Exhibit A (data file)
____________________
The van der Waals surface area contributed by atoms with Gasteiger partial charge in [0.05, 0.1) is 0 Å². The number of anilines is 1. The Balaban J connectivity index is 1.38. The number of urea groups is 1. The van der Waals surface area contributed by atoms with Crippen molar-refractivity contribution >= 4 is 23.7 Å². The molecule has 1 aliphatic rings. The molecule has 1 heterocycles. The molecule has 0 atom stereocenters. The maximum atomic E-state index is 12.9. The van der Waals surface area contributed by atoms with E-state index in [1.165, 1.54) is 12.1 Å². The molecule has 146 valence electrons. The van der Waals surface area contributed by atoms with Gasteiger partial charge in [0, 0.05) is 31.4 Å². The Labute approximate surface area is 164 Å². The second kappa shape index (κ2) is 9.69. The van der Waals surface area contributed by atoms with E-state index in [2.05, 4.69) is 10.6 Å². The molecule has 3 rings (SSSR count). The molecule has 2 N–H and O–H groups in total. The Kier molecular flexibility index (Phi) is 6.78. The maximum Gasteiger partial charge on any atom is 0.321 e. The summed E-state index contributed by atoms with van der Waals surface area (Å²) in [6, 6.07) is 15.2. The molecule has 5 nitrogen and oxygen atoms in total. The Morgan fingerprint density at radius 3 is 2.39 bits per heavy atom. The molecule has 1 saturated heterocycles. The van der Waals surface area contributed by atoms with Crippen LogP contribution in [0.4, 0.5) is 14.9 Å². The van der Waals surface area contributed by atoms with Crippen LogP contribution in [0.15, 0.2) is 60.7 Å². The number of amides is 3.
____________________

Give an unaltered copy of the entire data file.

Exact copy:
The van der Waals surface area contributed by atoms with Gasteiger partial charge in [0.05, 0.1) is 0 Å². The number of anilines is 1. The Balaban J connectivity index is 1.38. The number of urea groups is 1. The van der Waals surface area contributed by atoms with Crippen molar-refractivity contribution >= 4 is 23.7 Å². The molecule has 1 aliphatic rings. The molecule has 1 heterocycles. The molecule has 0 atom stereocenters. The maximum atomic E-state index is 12.9. The van der Waals surface area contributed by atoms with E-state index in [1.165, 1.54) is 12.1 Å². The molecule has 146 valence electrons. The van der Waals surface area contributed by atoms with Gasteiger partial charge in [0, 0.05) is 31.4 Å². The Labute approximate surface area is 164 Å². The second kappa shape index (κ2) is 9.69. The van der Waals surface area contributed by atoms with E-state index in [2.05, 4.69) is 10.6 Å². The molecule has 3 rings (SSSR count). The molecule has 2 N–H and O–H groups in total. The Kier molecular flexibility index (Phi) is 6.78. The maximum Gasteiger partial charge on any atom is 0.321 e. The summed E-state index contributed by atoms with van der Waals surface area (Å²) in [6, 6.07) is 15.2. The molecule has 5 nitrogen and oxygen atoms in total. The Morgan fingerprint density at radius 3 is 2.39 bits per heavy atom. The molecule has 1 saturated heterocycles. The van der Waals surface area contributed by atoms with Crippen LogP contribution in [0.4, 0.5) is 14.9 Å². The van der Waals surface area contributed by atoms with Crippen LogP contribution in [0.15, 0.2) is 60.7 Å². The number of amides is 3.